It didn’t take very long for the Peterborough Petes to make an early impression last season. After a run to the Conference finals the year prior, the bar was set high for a Peterborough team with a similar cast of returning players. Part of that group was 17 year-old Hunter Jones. After a season with Stouffville in the OJHL, Jones was finally ready to make an impact in Peterborough after being drafted by the organization in the 5th round of the 2016 OHL Priority selection. But after a strong start, things quickly began to slip away from Peterborough.
“Things kinda went off the train tracks”, says Jones. “We were up really high at the start of the season with a really good start. But then we ran into some injuries and guys being out during the season”.
At one point the Petes were in the CHL top 10 power rankings, sitting comfortably in the top-half of the OHL’s Eastern Conference. But they fell into a slump of losing 10 of 11 games between December 8th and January 6th, a slide which they never fully recovered from. The stretch run was tough on the organization, but even more difficult for a young goaltender like Jones, who also experienced his individual struggles.
Jones went 12 straight games without a victory, finally getting his third of the season against Oshawa on March 16th, after getting his second of the season back on October 13th.
“For Hunter [Jones] it was not all his fault. It was more us putting him in three in threes up in the Soo, and Sunday afternoon games in Ottawa at 2pm after bad travel”, says assistant coach Andrew Verner. “Because he wasn’t able to stay in great shape through gameplay, and he was in high school, wasn’t getting to the gym as much as he should’ve, he had some real tough setups”.
If there’s anybody on Peterborough who can relate to the struggles of being a goaltender, it’s Andrew Verner. After playing three years with the Petes, Verner went on to have an 18 year career in pro hockey. Over that time, Verner experienced his fair share of ups and downs.
“You’re gonna have [bad] years like that. I had that talk with Dylan Wells after his second season in the league which was also his draft year. We definitely had that talk with Hunter too. But he’s a little different situation. Even in my worst year I played about 60% of the games”, says Verner.
Jones is still very much a project player for the Petes. He only saw 15 games of action last season playing behind Dylan Wells. Now with the starting position up for grabs in Peterborough, Jones thinks he can have a better season partly by virtue of more playing time.
“Once things get going here again and I get into a rhythm playing a lot more, I think I’ll have a lot more success”, says Jones. “I don’t think I’m a backup goalie by any means. The Petes had a great goalie tandem last year in Dylan Wells and myself, so I think they were in a tough position where it was tough to know how to approach things. Whether they were doing the best thing for Dylan and trying to develop me at the same time”.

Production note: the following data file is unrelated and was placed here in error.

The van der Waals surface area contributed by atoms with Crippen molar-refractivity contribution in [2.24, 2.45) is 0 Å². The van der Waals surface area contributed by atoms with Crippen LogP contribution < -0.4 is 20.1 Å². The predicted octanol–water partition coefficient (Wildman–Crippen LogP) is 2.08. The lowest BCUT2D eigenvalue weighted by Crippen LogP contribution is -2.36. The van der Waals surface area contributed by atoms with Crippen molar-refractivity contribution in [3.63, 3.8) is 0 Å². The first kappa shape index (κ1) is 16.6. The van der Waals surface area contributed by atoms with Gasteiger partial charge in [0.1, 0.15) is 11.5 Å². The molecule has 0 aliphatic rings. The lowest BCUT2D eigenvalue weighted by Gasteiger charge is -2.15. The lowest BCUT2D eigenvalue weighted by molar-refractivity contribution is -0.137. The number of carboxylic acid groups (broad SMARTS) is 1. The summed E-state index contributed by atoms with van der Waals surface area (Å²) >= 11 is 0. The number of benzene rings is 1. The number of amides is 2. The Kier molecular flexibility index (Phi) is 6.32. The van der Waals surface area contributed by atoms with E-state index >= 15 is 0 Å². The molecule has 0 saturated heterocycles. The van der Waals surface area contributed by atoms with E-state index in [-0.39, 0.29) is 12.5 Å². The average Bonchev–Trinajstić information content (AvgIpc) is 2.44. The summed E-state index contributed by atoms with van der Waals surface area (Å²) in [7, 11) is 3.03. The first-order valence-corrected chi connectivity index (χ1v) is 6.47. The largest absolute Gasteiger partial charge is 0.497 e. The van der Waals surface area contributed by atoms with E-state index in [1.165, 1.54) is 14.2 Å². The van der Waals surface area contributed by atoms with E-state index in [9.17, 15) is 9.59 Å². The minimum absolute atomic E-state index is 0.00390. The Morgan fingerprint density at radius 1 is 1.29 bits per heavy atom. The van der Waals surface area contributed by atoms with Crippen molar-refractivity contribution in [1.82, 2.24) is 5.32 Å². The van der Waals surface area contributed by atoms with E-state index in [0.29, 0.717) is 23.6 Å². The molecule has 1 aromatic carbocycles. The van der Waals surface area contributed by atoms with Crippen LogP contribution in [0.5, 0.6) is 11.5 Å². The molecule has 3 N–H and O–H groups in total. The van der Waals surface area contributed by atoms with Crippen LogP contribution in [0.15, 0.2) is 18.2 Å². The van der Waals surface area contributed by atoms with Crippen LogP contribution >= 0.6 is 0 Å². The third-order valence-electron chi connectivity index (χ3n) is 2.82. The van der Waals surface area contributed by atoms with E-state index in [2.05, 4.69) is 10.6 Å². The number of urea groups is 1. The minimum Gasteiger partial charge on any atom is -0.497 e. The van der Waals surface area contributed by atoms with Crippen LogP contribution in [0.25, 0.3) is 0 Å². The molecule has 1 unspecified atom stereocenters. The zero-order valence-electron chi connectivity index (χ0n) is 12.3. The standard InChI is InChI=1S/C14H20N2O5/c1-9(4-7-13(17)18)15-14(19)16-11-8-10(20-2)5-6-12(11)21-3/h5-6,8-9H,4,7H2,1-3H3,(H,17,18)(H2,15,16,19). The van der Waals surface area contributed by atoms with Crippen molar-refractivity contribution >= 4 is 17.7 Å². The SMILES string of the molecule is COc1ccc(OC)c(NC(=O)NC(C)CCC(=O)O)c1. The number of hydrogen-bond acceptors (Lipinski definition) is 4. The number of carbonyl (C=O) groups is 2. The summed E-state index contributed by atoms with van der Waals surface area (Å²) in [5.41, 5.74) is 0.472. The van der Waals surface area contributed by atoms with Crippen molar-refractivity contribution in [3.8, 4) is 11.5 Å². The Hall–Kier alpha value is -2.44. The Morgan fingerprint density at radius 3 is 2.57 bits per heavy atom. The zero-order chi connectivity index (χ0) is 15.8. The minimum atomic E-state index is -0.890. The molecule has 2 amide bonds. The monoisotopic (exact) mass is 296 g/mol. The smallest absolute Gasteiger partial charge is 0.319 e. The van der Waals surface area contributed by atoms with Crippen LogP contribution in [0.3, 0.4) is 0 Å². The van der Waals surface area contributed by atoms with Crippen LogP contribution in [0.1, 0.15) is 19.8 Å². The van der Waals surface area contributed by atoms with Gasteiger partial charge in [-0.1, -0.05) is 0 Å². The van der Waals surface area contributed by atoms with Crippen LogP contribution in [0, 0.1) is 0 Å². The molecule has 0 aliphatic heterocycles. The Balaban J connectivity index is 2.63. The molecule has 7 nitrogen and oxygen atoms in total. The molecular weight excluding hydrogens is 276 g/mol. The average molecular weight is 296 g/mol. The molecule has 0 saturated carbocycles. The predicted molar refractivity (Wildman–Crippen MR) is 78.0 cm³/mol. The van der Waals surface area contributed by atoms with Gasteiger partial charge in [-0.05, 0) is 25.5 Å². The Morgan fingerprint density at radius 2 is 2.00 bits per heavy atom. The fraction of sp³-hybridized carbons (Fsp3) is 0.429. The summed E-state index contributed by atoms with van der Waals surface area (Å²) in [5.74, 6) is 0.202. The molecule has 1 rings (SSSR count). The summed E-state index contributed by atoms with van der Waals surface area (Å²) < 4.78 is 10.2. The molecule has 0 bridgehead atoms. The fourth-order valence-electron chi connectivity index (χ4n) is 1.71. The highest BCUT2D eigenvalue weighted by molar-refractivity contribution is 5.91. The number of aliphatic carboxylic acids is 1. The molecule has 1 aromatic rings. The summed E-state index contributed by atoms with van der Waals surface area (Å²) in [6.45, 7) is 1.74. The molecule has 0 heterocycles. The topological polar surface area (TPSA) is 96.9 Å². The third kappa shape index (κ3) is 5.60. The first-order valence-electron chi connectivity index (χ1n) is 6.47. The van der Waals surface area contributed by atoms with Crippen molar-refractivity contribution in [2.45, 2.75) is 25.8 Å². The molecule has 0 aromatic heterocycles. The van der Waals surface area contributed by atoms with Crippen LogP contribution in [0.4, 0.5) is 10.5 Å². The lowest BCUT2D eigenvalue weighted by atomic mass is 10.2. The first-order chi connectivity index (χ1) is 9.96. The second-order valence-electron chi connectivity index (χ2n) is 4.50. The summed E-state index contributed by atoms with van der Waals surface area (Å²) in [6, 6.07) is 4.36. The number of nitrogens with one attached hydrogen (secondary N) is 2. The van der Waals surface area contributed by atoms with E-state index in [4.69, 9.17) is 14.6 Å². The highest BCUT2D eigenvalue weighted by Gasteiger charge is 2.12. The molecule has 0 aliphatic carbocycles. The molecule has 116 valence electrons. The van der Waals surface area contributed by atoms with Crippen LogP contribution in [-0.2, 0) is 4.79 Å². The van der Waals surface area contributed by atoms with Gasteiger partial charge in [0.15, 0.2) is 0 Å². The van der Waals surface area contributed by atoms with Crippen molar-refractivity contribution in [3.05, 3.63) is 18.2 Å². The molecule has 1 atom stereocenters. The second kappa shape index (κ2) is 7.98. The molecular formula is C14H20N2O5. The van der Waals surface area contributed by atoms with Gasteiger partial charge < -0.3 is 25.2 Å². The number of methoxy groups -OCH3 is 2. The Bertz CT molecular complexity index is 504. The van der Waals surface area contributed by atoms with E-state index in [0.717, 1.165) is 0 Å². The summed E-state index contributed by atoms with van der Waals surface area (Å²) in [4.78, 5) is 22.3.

The numbers may not be pretty for Jones, but the ’17-18 season still yielded improvement in his eyes.
“I think I got some good experience in the league. Just coming in and playing a couple preseason games in my 16-year-old year, and then finally being able to be part of the team full-time as a 17 year-old was great”, says Jones. “My mentality going into every game was, ‘I’m meant to be here’ and going in there and doing my best every night”.
Verner also still likes what he sees in terms of potential with Jones.
“We expect him to be an above average starting goalie in this league at 18”, says Verner. “If I was an NHL team, and there’s already been a lot calling me about him, I would expect him to be somebody that teams are watching quite closely throughout the year. He’s got the body for it, we think he has the makeup for it, but the proof will be in the pudding”.
If all goes according to plan for Jones and the Petes, things will be much different this year. Not only will Jones see more playing time, but he comes into the new season an improved athlete.
“I’m trying to get him to use his size. I’m trying to get him to simplify his game. He’s 6-foot-4, 195 pounds. He’s been that height for about two years, and he was actually a little heavier. So he’s come back in much better shape”, says Verner. “It was his mantra that we sent him home with this summer. If you wanna play 50+ games in this league you gotta be able to play back-to-back, maybe three in three, so you have to be a very well-conditioned athlete. He definitely came back as our most improved returning player in terms of fitness”.
As far as the mental side of the game goes, Jones thinks keeping a more positive attitude than he had last year will lend a hand to a successful season.
“I just gotta keep a positive attitude throughout the year. I think that was my biggest challenge last season, was getting caught up in the big picture of it all. Knowing I wasn’t playing as much as I wanted to, and that kinda got to me a little bit with my negativity throughout the year”, recalls Jones.
“The test will be when he has a bad game”, says Verner.
Bouncing back will be a theme not just for Jones, but the entire Petes organization. The regular season offers a clean slate, and a brand-new opportunity for Jones and his teammates to make headlines for the better. But for now, Jones wants to keep his expectations simple and realistic.
“I’m taking it day by day and just playing as well as I can every day and helping my team to win every night”, says Jones of his expectations for the season. “I’ve set a lot of personal goals for myself. Striving to stay above a .900 SV%, and keep my goals against down”.
Those goals aren’t anything out of the ordinary, but the Petes hope Jones can use them to help them do something extraordinary.